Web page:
A Boonsboro man who pleaded guilty in the death of another man in an alcohol-related traffic accident last July was sentenced to serve four years in prison Tuesday in Washington County Circuit Court.
But Bryan May, 45, of 103 Tiger Way, likely will serve fewer than two weeks of that sentence.
Under a contract that was agreed upon before Tuesday’s sentencing hearing, the family of the late Bradley Christman agreed that May be sentenced to prison for the remainder of this month, then return to court on April 1 for a sentence modification hearing.
At that time, May could be released to serve nine months of home detention and 100 hours of community service, according to the agreement that was discussed Tuesday in court.
Judge Daniel P. Dwyer also ordered May to pay Christman’s family $11,621.49 to cover funeral expenses and the cost of traveling from their home in Wisconsin to Washington County.
May pleaded guilty to driving/attempting to drive a vehicle while under the influence. A number of other charges were dropped in exchange for the plea.
Dwyer sentenced May to serve three years on the criminal negligent manslaughter by vehicle charge and to one year on the charge of negligent homicide by vehicle while under the influence of alcohol. Those sentences were ordered to run consecutively.
Before sentence was passed, Dwyer said May’s blood alcohol concentration of .08 barely qualified for a charge of driving under the influence of alcohol. Dwyer further stated that May had no criminal record until the accident.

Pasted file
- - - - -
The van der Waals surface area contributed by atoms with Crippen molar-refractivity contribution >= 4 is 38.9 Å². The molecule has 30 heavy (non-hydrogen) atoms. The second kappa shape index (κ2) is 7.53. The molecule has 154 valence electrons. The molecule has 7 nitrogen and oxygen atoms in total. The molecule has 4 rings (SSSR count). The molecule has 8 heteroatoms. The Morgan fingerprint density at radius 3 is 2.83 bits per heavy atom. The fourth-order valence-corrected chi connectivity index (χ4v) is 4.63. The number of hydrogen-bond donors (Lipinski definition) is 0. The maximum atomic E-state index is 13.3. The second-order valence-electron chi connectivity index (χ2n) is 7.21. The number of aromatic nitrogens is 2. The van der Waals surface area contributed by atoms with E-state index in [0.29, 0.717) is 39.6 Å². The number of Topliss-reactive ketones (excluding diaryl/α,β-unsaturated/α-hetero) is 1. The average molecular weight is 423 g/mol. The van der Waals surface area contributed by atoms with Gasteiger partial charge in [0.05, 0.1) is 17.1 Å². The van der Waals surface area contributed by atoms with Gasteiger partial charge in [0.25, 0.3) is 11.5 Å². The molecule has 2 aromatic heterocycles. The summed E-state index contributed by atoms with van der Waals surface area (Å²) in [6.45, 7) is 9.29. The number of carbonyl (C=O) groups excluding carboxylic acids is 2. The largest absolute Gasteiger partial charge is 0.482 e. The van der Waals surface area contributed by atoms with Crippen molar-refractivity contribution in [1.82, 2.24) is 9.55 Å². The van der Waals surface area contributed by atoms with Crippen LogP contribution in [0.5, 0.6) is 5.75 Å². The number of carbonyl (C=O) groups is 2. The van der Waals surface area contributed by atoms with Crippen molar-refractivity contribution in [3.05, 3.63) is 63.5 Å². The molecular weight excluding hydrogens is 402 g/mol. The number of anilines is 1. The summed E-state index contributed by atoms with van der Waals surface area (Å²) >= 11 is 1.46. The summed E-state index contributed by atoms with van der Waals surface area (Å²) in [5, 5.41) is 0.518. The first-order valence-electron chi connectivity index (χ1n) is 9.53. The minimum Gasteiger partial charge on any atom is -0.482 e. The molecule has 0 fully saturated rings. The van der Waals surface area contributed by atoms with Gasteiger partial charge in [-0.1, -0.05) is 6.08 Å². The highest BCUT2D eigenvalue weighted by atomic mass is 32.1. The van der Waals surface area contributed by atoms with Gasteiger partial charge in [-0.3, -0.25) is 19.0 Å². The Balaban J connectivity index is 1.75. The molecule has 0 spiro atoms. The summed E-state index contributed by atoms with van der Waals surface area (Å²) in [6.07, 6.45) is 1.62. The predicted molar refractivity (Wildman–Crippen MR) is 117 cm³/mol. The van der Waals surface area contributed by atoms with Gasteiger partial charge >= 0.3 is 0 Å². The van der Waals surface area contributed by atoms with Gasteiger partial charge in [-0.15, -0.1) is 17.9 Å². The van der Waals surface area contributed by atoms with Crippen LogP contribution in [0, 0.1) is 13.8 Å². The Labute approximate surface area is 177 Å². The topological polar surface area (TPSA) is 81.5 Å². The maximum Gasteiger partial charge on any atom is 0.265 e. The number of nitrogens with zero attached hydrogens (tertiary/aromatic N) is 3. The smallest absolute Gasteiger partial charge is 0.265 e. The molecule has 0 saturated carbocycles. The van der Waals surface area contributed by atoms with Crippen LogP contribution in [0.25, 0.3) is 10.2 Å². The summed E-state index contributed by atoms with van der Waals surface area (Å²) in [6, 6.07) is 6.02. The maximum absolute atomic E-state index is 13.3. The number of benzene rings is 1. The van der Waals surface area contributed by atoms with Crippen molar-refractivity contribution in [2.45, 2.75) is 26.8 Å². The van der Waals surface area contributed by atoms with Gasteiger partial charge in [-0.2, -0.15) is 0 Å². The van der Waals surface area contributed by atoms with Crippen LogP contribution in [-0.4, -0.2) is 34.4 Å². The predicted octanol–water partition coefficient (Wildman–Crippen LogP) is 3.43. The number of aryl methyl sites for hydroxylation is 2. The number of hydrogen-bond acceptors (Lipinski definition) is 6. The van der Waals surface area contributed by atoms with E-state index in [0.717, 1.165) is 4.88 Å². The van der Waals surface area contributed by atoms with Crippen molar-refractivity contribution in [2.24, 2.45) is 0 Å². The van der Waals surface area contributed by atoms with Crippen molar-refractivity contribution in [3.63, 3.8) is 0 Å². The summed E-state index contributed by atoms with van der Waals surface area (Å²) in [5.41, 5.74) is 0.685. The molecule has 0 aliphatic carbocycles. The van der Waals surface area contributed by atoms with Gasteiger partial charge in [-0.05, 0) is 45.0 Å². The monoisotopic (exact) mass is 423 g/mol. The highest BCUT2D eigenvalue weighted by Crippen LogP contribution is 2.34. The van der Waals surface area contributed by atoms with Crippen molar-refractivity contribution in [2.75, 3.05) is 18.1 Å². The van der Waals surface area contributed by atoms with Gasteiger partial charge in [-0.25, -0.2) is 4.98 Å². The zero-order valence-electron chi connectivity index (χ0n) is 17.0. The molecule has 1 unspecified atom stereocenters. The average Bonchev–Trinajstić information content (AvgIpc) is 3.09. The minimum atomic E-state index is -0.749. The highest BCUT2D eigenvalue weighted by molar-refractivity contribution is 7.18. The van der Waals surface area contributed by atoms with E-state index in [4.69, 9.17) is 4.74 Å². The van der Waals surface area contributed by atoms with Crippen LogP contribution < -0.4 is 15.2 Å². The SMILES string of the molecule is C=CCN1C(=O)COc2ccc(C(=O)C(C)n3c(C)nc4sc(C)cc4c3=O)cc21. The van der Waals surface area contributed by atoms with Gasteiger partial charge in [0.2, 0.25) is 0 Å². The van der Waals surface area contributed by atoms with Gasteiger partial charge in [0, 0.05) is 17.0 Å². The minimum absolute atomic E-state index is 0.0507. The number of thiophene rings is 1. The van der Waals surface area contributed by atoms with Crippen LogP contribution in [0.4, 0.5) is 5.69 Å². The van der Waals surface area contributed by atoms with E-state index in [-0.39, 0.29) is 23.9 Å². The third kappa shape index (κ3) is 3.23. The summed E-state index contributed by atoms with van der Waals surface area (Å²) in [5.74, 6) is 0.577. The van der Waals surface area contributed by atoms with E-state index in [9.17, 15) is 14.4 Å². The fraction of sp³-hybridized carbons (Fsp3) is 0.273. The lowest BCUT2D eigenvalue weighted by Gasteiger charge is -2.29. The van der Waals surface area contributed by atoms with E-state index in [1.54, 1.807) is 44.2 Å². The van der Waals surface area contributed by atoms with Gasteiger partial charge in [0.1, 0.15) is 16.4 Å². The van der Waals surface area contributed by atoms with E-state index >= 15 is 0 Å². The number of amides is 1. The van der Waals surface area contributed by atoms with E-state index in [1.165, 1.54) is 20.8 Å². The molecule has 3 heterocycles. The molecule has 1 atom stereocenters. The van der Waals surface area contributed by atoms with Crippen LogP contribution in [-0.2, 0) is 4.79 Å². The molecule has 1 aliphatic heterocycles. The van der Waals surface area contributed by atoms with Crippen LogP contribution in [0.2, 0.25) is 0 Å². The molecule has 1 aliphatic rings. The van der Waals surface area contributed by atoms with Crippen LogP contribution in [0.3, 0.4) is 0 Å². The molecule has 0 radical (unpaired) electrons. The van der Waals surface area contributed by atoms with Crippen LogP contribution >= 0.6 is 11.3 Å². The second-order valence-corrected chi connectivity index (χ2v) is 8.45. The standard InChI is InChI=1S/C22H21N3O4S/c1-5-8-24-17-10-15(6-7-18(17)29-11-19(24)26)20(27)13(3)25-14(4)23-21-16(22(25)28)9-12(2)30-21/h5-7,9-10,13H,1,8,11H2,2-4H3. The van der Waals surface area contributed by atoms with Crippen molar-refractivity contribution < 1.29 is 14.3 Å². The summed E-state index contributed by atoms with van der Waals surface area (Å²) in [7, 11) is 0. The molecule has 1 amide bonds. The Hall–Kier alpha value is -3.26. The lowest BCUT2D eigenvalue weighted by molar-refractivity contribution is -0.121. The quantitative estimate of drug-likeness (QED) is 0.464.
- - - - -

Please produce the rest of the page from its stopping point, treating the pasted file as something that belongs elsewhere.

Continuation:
“This isn’t murder. This wasn’t premeditated, hot-blooded murder. This was an accident,” Dwyer said.
May began to cry when Dwyer reminded him that a man was killed as a result of the crash. May wept repeatedly throughout the course of the hearing, particularly when he turned to Christman’s family and addressed them in court.
“I’m so sorry for what happened ... I know he was a good person. I’m sorry,” May said.
Washington County Deputy State’s Attorney Steven Kessell said the crash occurred on the evening of July 26, 2012, when a Dodge Ram that May was driving went left of center on Mapleville Road near Pacer Avenue and collided with a Chevrolet Silverado being driven by Christman.
Kessell said Christman, who was from Wisconsin but lived in Waynesboro, Pa., died at the scene.
Maryland State Police troopers detected an odor of alcohol on May’s breath, Kessell said. A sample of May’s blood showed that his blood alcohol concentration was .08, which is the minimum limit for a DUI charge in the state of Maryland.
Kessell said May admitted to drinking three or four beers at a charity golf event on the day of the accident. He said there was no evidence that May was speeding or driving erratically until the two vehicles collided.
“In this particular case, Mr. May has been extremely remorseful from the get-go,” Kessell said.
He read a letter from Christman’s mother, who attended the hearing but chose not to speak.
In the letter, Linda Christman wrote that her son was a wonderful person with an “infectious spirit.”
Kessell said that in similar circumstances, the families of victims often request prosecutors to seek the death penalty. But in this case, he said, the Christmans didn’t want to ruin May’s life.
Editor's note: This story was edited March 20, 2013, to correct the headline and the third paragraph of the story. The family of Bradley Christman did not request a lighter sentence for Bryan May.
Editor's note: This story was edited March 25, 2013, to correct the plea in the case. Bryan May pleaded guilty to driving/attempting to drive a vehicle while under the influence.